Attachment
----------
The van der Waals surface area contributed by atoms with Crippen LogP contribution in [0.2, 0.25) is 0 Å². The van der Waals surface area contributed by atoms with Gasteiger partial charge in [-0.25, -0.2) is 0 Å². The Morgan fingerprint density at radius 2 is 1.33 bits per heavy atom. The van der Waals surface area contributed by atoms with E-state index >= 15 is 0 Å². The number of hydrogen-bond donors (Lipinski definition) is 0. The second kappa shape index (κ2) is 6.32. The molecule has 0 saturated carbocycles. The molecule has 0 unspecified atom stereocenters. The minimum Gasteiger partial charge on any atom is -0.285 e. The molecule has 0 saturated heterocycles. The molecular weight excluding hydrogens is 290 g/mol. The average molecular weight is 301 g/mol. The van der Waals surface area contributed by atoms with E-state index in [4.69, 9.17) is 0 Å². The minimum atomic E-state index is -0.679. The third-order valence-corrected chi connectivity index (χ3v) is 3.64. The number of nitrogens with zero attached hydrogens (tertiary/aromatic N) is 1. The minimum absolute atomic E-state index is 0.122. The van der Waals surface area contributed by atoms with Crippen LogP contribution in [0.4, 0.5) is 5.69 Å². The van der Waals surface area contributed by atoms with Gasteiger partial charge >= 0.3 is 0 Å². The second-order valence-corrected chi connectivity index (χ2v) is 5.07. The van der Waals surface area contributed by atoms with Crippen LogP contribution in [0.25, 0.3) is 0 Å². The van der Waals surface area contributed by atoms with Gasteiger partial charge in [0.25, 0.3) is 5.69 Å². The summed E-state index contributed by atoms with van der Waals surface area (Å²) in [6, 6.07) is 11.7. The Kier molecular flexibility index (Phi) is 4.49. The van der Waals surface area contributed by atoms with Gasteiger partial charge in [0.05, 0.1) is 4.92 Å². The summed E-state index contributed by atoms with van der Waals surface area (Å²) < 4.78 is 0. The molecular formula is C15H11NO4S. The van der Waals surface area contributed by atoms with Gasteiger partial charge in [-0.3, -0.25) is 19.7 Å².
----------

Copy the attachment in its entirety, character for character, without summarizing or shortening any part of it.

The van der Waals surface area contributed by atoms with Crippen LogP contribution in [0.2, 0.25) is 0 Å². The van der Waals surface area contributed by atoms with Gasteiger partial charge in [-0.25, -0.2) is 0 Å². The Morgan fingerprint density at radius 2 is 1.33 bits per heavy atom. The van der Waals surface area contributed by atoms with E-state index >= 15 is 0 Å². The number of hydrogen-bond donors (Lipinski definition) is 0. The second kappa shape index (κ2) is 6.32. The molecule has 0 saturated carbocycles. The molecule has 0 unspecified atom stereocenters. The minimum Gasteiger partial charge on any atom is -0.285 e. The molecule has 0 saturated heterocycles. The molecular weight excluding hydrogens is 290 g/mol. The average molecular weight is 301 g/mol. The van der Waals surface area contributed by atoms with E-state index in [4.69, 9.17) is 0 Å². The minimum atomic E-state index is -0.679. The third-order valence-corrected chi connectivity index (χ3v) is 3.64. The number of nitrogens with zero attached hydrogens (tertiary/aromatic N) is 1. The minimum absolute atomic E-state index is 0.122. The van der Waals surface area contributed by atoms with Crippen LogP contribution in [0.4, 0.5) is 5.69 Å². The van der Waals surface area contributed by atoms with Gasteiger partial charge >= 0.3 is 0 Å². The second-order valence-corrected chi connectivity index (χ2v) is 5.07. The van der Waals surface area contributed by atoms with Crippen LogP contribution in [0.25, 0.3) is 0 Å². The van der Waals surface area contributed by atoms with Gasteiger partial charge in [0.25, 0.3) is 5.69 Å². The summed E-state index contributed by atoms with van der Waals surface area (Å²) in [6, 6.07) is 11.7. The Kier molecular flexibility index (Phi) is 4.49. The van der Waals surface area contributed by atoms with Gasteiger partial charge in [0.05, 0.1) is 4.92 Å². The summed E-state index contributed by atoms with van der Waals surface area (Å²) < 4.78 is 0. The molecular formula is C15H11NO4S. The van der Waals surface area contributed by atoms with Gasteiger partial charge in [-0.3, -0.25) is 19.7 Å².